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Knowledge: The Essence of Meta Data:
The Meta Data Support Model, Part 2

online columnist R. Todd Stephens, Ph.D.     Column published in DMReview.com
June 16, 2005
  By R. Todd Stephens, Ph.D.

Last month we took an in depth look at the first of two parts of this model. The model itself defines a support model that can be applied to any technology. We will focus on the lower section of the model this month and how these elements can be applied to the meta data services organization. Figure 1 provides an image of the model described here.

Figure 1: Meta Data Support Model

Focusing on the middle section, the meta data support model asks five basic questions of the technology environment:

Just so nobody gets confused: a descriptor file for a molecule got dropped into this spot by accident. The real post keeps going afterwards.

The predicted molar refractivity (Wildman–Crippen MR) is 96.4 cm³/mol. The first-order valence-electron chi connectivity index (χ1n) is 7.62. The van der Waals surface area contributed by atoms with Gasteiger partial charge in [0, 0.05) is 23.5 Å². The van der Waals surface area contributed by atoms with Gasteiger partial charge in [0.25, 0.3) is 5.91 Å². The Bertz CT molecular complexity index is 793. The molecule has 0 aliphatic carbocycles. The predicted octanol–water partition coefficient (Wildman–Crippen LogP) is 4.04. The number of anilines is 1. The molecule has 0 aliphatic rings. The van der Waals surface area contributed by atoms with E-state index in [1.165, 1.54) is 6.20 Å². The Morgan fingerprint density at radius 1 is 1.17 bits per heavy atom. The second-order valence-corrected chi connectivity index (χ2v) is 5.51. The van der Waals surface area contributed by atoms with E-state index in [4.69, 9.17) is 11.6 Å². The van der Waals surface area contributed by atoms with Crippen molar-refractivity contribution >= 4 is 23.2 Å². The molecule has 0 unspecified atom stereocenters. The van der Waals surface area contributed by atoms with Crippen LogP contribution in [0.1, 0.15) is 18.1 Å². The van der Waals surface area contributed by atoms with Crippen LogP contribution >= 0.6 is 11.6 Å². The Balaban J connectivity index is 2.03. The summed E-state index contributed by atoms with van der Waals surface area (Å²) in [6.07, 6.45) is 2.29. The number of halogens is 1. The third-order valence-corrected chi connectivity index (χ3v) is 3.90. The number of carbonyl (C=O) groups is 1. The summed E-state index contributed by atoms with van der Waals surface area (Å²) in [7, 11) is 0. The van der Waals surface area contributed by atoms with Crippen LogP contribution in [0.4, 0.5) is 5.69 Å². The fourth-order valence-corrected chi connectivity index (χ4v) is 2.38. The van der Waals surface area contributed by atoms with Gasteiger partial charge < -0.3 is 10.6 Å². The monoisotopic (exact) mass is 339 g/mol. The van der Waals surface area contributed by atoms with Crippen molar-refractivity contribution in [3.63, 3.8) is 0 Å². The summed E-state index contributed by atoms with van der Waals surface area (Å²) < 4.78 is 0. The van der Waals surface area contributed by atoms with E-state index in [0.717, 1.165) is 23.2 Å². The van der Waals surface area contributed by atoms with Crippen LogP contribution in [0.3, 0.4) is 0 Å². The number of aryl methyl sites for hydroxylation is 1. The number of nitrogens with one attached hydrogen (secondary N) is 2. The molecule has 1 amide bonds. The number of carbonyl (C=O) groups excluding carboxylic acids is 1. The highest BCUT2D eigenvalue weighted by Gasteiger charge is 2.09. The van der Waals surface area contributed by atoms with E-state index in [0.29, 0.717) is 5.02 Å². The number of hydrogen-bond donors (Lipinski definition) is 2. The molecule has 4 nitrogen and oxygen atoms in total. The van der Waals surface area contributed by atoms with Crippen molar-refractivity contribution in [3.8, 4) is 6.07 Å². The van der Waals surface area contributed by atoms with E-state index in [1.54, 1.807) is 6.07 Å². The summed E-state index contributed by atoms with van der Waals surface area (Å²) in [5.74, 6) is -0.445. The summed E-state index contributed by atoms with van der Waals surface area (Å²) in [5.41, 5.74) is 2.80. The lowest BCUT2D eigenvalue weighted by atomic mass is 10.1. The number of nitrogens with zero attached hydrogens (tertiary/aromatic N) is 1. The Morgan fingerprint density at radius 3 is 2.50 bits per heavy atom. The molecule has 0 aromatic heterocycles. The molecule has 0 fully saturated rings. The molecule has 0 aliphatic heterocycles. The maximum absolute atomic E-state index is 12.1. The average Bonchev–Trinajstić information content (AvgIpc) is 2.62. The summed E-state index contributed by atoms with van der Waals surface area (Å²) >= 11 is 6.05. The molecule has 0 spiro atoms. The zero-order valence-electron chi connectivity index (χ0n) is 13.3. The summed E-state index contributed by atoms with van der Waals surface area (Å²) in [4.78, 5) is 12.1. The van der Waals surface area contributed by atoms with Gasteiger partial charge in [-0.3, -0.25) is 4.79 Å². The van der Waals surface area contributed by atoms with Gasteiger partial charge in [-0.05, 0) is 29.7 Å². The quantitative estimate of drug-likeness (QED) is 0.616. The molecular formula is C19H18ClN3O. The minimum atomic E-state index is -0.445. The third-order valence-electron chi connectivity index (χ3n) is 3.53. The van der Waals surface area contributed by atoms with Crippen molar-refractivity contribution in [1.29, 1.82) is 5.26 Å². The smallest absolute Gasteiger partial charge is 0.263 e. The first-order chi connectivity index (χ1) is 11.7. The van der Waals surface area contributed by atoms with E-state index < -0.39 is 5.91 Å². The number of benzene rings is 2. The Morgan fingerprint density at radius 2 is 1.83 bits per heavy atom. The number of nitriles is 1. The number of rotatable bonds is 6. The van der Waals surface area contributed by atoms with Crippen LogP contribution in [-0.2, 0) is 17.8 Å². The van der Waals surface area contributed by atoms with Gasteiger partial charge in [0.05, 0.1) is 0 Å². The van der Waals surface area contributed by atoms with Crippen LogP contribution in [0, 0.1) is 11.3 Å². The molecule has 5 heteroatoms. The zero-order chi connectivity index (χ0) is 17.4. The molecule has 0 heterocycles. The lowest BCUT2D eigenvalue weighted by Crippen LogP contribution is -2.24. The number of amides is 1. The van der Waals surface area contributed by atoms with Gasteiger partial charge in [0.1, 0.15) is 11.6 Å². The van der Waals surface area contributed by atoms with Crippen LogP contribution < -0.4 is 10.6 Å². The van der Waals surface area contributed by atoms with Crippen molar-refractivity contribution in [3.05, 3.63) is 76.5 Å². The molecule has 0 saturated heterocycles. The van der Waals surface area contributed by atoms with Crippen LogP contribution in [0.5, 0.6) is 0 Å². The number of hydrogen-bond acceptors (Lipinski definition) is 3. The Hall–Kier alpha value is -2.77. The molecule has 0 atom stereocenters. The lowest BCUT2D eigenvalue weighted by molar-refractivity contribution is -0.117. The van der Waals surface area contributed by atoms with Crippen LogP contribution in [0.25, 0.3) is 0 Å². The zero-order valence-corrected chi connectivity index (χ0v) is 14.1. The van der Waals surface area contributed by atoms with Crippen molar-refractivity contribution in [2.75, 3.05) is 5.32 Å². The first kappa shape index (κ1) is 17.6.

• What meta data products and services are available to me?
  • How can I utilize these products and services within my environment?
  • Who can help me in case I need some professional guidance?
  • Are the meta data applications ready for enterprise usage?
  • How am I doing in comparison to others and against best practices?

Who Can Help Me?

The customer doesn't want to feel alone and without support. Many times consultants and IT projects come into the environment and leave without a trace of letting the customer know how they can get further help. The customer support model provides three specific areas where the support team can provide help and assurance. The areas include an online environment, subject matter expert (SME) network and external resources.

Online Environment